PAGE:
This morning, as ABC airs its full interview with juror B29 in the George Zimmerman case for the first time, Trayvon Martin’s mother says the juror’s most explosive comment, that Zimmerman “got away with murder,” is “devastating” for their family.
A portion of ABC’s interview with juror B29, a 36-year-old nursing assistant and mother of eight named Maddy, aired last night and has already generated considerable controversy.
Juror B29′s revelations about the Zimmerman case
This morning, the full interview revealed more about the jury’s deliberations, juror B29′s views on the case, and how well the jury verdict reflected an impartial view of the law. We also learned that she is of Puerto Rican descent and, until recently, lived in Chicago.
Juror B29 says that her first vote in the jury room was for second-degree murder, and that she considered holding out for a hung jury. She explained that she was convinced that Zimmerman was guilty of killing Trayvon Martin, and suggested that other members of the jury felt similarly. And she says she worries about her decision to go along with an acquittal, and when thinking about Trayvon Martin’s family, feels “like I let them down.”
Strikingly, “Maddy” even goes so far as to say that “I’m hurting as much as Trayvon’s mother, because there’s no way that any mother should feel that pain.”
In the end, though, juror B29 remains convinced that she, and the other jurors, made the right decision under the law. In particular, she says the jury wasn’t presented with compelling evidence that Zimmerman had the requisite intent to kill his victim.
What juror B29 tells us about the legal system
The overall impression that juror B29 leaves of the judicial system, and of her deliberations, is a highly positive one. This is exactly the sort of juror that we should want the judicial system to have.
Juror B29 believed that Zimmerman killed Trayvon Martin, and was morally responsible for that death, and yet she was able to set aside those feelings and weigh a verdict based on the law and the evidence. At the same time, there’s no indication that she used that formal process as an excuse to let Zimmerman off the hook, or to allow racial stereotypes to guide her thinking.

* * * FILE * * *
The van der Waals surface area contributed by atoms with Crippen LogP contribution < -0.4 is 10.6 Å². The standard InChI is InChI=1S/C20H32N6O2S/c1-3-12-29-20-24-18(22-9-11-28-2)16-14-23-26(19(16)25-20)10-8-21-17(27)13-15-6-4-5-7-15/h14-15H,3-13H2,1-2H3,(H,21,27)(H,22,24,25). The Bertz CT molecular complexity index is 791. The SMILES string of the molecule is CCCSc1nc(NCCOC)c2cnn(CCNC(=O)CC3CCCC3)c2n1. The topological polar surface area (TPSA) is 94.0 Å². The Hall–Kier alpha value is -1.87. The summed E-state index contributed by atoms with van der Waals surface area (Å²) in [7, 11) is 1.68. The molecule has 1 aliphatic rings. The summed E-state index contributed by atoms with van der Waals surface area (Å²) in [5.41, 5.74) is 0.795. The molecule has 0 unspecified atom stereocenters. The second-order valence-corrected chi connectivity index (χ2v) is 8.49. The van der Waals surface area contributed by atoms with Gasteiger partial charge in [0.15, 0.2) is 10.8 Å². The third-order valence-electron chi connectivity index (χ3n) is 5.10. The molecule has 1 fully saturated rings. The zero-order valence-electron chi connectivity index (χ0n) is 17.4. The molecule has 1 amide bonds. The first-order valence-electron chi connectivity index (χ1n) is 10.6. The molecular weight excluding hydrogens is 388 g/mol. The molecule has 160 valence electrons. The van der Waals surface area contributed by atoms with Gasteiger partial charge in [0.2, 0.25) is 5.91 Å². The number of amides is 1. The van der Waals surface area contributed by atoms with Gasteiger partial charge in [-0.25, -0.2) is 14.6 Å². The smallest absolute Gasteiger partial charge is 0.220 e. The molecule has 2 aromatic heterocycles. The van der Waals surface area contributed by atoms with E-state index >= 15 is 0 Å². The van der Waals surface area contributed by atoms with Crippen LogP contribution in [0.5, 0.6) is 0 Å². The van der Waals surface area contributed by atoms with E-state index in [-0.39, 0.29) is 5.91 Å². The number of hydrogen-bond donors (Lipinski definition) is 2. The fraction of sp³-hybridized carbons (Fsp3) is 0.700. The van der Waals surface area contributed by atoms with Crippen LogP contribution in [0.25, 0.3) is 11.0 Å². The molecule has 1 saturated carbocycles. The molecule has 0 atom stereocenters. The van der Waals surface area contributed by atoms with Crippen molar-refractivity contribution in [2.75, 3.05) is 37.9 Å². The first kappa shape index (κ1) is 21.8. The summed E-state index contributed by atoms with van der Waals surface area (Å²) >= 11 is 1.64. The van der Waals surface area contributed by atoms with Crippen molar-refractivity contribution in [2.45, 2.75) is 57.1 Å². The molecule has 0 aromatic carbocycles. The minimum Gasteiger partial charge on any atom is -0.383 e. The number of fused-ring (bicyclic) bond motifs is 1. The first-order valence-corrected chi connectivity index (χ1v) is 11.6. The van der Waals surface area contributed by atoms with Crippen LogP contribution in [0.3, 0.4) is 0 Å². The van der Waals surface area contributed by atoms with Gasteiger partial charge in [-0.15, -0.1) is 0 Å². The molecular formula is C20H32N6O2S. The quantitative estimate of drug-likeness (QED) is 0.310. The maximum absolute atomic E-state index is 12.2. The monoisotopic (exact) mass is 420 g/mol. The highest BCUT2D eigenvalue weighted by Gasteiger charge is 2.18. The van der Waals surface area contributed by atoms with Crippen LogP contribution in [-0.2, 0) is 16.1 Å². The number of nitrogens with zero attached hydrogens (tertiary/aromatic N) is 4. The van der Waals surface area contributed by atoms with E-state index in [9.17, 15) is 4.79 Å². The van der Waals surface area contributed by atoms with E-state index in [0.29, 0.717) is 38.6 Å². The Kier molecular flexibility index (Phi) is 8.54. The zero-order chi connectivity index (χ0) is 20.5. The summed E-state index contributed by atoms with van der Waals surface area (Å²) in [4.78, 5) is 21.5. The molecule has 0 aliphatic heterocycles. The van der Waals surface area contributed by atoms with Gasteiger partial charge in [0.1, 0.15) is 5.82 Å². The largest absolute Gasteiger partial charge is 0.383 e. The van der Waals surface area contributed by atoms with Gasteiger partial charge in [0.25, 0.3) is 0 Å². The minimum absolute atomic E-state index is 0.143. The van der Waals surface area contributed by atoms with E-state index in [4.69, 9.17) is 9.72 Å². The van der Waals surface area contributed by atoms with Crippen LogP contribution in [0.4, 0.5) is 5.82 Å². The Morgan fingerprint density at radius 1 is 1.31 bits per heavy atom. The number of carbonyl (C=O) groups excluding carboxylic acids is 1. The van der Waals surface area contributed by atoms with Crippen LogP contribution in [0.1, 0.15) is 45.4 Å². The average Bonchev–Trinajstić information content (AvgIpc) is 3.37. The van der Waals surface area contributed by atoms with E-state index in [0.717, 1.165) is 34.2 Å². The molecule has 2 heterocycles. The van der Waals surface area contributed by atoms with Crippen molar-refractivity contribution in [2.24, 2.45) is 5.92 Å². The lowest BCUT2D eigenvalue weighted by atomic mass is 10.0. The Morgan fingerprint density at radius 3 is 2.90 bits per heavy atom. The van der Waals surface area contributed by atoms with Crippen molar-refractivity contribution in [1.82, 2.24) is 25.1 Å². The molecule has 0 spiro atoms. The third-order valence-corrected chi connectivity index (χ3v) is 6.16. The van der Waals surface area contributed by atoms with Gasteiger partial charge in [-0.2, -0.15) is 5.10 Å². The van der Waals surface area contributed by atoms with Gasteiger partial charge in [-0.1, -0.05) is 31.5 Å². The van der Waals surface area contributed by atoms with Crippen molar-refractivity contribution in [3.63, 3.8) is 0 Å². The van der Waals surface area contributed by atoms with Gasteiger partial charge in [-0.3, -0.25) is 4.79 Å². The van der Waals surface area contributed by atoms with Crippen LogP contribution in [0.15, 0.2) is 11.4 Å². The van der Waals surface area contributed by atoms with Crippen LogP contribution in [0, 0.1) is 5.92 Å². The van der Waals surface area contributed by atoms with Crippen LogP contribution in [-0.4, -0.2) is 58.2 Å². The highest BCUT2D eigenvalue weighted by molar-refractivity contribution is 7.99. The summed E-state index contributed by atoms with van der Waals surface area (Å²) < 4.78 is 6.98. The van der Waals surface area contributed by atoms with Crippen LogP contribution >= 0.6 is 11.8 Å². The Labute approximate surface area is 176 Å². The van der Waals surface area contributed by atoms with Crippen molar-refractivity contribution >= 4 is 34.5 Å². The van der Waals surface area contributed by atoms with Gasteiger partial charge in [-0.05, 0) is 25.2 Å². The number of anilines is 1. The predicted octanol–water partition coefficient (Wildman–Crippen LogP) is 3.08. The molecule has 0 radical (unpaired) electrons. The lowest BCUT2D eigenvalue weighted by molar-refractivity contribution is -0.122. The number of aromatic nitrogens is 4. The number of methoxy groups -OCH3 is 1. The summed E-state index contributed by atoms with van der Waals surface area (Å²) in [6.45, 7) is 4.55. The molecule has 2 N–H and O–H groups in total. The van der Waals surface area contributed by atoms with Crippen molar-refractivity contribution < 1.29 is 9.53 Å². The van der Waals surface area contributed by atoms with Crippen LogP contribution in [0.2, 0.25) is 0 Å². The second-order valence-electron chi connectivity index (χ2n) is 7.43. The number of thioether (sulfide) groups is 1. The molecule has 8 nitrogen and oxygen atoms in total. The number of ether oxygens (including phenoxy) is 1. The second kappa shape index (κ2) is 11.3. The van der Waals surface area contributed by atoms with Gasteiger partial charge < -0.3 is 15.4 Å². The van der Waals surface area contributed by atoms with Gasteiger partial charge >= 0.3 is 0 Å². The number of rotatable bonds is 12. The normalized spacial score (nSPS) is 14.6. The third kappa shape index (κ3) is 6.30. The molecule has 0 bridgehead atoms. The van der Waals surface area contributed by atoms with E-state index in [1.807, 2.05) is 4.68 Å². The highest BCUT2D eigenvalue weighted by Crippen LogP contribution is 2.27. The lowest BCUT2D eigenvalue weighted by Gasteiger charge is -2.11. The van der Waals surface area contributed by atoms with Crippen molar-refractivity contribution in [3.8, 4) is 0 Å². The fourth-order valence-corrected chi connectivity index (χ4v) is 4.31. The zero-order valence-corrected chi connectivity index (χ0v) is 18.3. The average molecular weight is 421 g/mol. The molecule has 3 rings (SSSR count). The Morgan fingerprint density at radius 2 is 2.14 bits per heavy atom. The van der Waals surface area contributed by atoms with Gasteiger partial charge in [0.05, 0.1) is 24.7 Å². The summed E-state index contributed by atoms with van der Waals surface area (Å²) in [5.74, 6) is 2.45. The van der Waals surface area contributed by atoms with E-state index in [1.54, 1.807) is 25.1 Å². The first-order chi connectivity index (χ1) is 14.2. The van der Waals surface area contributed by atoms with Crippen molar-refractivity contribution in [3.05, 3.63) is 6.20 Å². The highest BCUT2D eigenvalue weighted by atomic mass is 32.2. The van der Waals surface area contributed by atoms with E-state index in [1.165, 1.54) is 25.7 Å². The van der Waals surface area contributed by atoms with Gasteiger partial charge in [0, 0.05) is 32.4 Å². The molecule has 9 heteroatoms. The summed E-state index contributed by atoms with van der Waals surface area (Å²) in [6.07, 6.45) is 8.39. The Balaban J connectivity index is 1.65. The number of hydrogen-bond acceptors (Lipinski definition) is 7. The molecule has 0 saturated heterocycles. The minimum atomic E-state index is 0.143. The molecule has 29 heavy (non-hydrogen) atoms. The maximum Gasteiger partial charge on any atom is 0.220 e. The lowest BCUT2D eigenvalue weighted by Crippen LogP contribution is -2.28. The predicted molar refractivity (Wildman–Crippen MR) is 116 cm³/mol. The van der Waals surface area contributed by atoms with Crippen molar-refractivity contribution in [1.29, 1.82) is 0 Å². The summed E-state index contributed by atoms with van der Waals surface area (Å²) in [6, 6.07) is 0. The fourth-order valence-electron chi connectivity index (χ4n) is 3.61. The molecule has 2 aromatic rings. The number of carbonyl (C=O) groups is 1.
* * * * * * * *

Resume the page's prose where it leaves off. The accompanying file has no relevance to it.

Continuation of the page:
Importantly, the verdict, at least in her thought process, didn’t hinge on Florida’s “Stand Your Ground” law or, at least directly, on self-defense, but on a far more mundane, yet essential, protection for any criminal defendant: proof of criminal intent.
As devastating as it may be for many people to see George Zimmerman walk free because of a lack of evidence that he intended to kill Trayvon Martin, and as much as juror B29 may not be the only one to think that Zimmerman is morally responsible for that death, the legal requirement of criminal intent is an essential safeguard in our judicial system. While the requirement of intent can, like many other procedural safeguards, be misused by those who are prejudiced, it is also a critical protection for those who find themselves sitting in a courtroom facing criminal charges. And procedural protections like this are especially important for those who may face prejudice, suspicion, or even selective prosecution in the judicial system, which has often been the case in this country for black defendants.
Here is the full interview, as it aired on ABC’s Good Morning America this morning: